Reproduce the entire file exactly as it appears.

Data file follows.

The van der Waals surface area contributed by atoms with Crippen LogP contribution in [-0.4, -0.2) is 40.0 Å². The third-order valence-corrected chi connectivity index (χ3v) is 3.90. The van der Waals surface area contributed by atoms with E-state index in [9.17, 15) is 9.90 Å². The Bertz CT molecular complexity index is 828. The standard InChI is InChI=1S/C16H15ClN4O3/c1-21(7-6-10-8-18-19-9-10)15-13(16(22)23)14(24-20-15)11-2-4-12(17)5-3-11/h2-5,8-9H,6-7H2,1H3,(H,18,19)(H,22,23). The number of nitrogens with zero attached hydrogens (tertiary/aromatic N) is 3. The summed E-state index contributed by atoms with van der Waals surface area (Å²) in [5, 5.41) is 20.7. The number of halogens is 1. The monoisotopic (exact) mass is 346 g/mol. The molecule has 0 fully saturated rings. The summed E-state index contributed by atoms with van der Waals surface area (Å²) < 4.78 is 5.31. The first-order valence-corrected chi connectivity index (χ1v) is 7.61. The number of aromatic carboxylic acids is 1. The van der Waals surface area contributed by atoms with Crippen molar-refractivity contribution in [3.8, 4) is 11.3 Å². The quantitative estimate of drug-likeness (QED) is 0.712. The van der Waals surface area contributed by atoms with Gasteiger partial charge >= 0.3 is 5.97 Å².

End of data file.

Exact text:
The van der Waals surface area contributed by atoms with Crippen LogP contribution in [-0.4, -0.2) is 40.0 Å². The third-order valence-corrected chi connectivity index (χ3v) is 3.90. The van der Waals surface area contributed by atoms with E-state index in [9.17, 15) is 9.90 Å². The Bertz CT molecular complexity index is 828. The standard InChI is InChI=1S/C16H15ClN4O3/c1-21(7-6-10-8-18-19-9-10)15-13(16(22)23)14(24-20-15)11-2-4-12(17)5-3-11/h2-5,8-9H,6-7H2,1H3,(H,18,19)(H,22,23). The number of nitrogens with zero attached hydrogens (tertiary/aromatic N) is 3. The summed E-state index contributed by atoms with van der Waals surface area (Å²) in [5, 5.41) is 20.7. The number of halogens is 1. The monoisotopic (exact) mass is 346 g/mol. The molecule has 0 fully saturated rings. The summed E-state index contributed by atoms with van der Waals surface area (Å²) < 4.78 is 5.31. The first-order valence-corrected chi connectivity index (χ1v) is 7.61. The number of aromatic carboxylic acids is 1. The van der Waals surface area contributed by atoms with Crippen molar-refractivity contribution in [3.8, 4) is 11.3 Å². The quantitative estimate of drug-likeness (QED) is 0.712. The van der Waals surface area contributed by atoms with Gasteiger partial charge >= 0.3 is 5.97 Å².